Skins of whatever they were are sticking out of some of the holes in the bee block. I hope it was a happy ending, that bees left these holes like the female that worked so hard had in mind. But I'm not completely sure so I've placed the picture below on a forum to see if anyone can help me out there.
The Teasels (Dipsacus fullonum, Grote Kaardenbol in Dutch) are still growing fast. The biggest one is getting taller than I am! :)
I placed a bad apple in the back garden today, near the pile of branches and other organic material in the corner behind our shed. Within half an hour it looked like it does on the picture below! Not sure what did that so very fast... Could there be something in the pile of branches that comes out and eats it this fast?
I had completely forgotten... I've sown not only Purple Salsify Tragopogon porrifolius, Paarse Morgenster in Dutch), but Meadow Salsify (Tragopogon pratensis, Gele Morgenster in Dutch) as well! Hahaha!
|During a walk through the garden today I noticed a very beautiful beetle on the Tansy (Tanacetum vulgare, Boerenwormkruid in
Dutch). I'm guessing it's a beetle from the Cryptocephalus family (Steilkopjes in Dutch), possibly Cryptocephalus sericeus, but I'm not sure.
I've done so before, but again I wish I could not just show a picture but also convey smell. The flowers of Perennial Wall-rocket (Diplotaxis tenuifolia, Grote Zandkool in Dutch) smell delicious. A very sweet honey-like smell. The flowers of other members of Crucifers (Cruciferae) often smell similar I think, at least those of Black Mustard (Brassica nigra, Zwarte Mosterd in Dutch) and Rapeseed (Brassica napus, Koolzaad in Dutch) do.
The Old Man's Beard (Clematis vitalba, Bosrank in Dutch) is growing very well. It can take the entire garage door if it wants and I've got more wire ready for when it reaches the roof. :) The way this plant climbs is nice to see. Hop (Humulus lupulus) has all these small hooks to hold onto whatever it's twisting around. Bittersweet (Solanum dulcamara, Bitterzoet in Dutch) doesn't really climb but leans on other plants while growing upwards with lone vines. Old Man's Beard uses it's leaves though. The stem of a leaf can twist around a support like the metal wire as can be seen on the picture below.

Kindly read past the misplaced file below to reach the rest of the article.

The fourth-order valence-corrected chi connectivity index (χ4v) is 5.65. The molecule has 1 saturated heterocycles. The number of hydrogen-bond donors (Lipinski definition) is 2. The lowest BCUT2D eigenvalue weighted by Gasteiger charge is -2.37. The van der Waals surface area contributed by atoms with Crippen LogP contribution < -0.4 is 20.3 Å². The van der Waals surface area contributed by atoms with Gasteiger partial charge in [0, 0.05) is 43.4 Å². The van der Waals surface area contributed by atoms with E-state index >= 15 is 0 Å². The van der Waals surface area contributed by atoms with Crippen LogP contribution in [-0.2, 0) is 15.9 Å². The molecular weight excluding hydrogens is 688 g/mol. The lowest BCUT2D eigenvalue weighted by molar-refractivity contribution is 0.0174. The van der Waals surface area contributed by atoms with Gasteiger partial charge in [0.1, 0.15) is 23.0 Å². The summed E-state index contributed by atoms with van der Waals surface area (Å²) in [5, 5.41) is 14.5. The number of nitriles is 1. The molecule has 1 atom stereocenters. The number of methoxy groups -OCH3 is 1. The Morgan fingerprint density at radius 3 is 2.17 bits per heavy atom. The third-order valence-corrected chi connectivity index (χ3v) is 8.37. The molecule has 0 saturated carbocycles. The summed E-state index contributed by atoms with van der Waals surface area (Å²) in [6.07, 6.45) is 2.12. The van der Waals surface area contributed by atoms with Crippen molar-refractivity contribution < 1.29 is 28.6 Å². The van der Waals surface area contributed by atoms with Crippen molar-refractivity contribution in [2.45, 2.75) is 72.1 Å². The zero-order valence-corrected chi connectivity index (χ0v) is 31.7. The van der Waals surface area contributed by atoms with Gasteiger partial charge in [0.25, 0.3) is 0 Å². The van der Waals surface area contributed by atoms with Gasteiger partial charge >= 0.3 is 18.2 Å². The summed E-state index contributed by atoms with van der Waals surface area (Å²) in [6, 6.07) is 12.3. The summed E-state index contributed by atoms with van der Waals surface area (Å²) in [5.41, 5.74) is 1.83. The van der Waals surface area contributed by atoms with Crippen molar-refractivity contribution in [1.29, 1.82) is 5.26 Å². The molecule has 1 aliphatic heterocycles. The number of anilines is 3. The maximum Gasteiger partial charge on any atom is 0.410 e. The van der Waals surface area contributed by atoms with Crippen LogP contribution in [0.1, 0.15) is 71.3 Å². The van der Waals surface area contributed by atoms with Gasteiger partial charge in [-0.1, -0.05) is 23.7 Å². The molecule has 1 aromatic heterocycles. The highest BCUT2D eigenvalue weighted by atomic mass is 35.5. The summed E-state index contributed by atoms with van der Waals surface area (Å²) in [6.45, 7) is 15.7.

I filled the bird food silo again and man, that attracts a lot of House Sparrows (Passer domesticus, Huismus in Dutch). So nice, all that chattering and cheeping. :)
|So I wrote about that bad apple getting eaten so quick after I put it in the back garden the day before yesterday. Today I did a little
experiment. I placed the core of a (good) apple at about the same place as I placed the bad apple the other day. I set up my tripod and photo camera in front
of it and pressed the 'film' button. Then I went back inside. I had to go back to the camera-setup every 15 minutes or so because the camera can't film much
longer than that. If the apple hadn't been touched I deleted the video to make room for a new one and re-started filming. After a couple of attempts I saw
two birds flying away as I looked round the corner of the shed. Couldn't make out the smaller bird, the bigger was a Blackbird (Turdus merula, Merel
in Dutch). Looking at the video on the computer it turned out the smaller bird was a male House Sparrow (Passer domesticus, Huismus in Dutch).
I thought it was so nice this setup worked so well, I gave it another try. This time I put my tripod up as high as it could so the camera was at about the same height as the well-filled bird feeder. The second video below is a compilation of no less than 15 clips taken in three filming sessions! :) Quite a job to cut them from the original videos and paste them all together, especially since the software was NOT cooperating at all... So I hope you enjoy it!
(After clicking play, select "480p" for higher quality video)
|On this sunny day it was amazing to see how many bees were flying in front of the largest of the bee blocks in our back garden. Quite
a few males hoping to find females to mate with I'm sure, but no doubt nesting females as well. I'm not sure of the species though. They were small and
black, maybe they're Halictus or Lasioglossum species...? Either way, hard to show on a photograph how it looked and I didn't try filming it,
so you'll just have to take my word for it, it was impressive. :)
After not having opened anymore for a couple of days, one of the Purple Salsify (Tragopogon porrifolius, Paarse Morgenster in Dutch) flowers has turned into a beginning ball of fluff. :)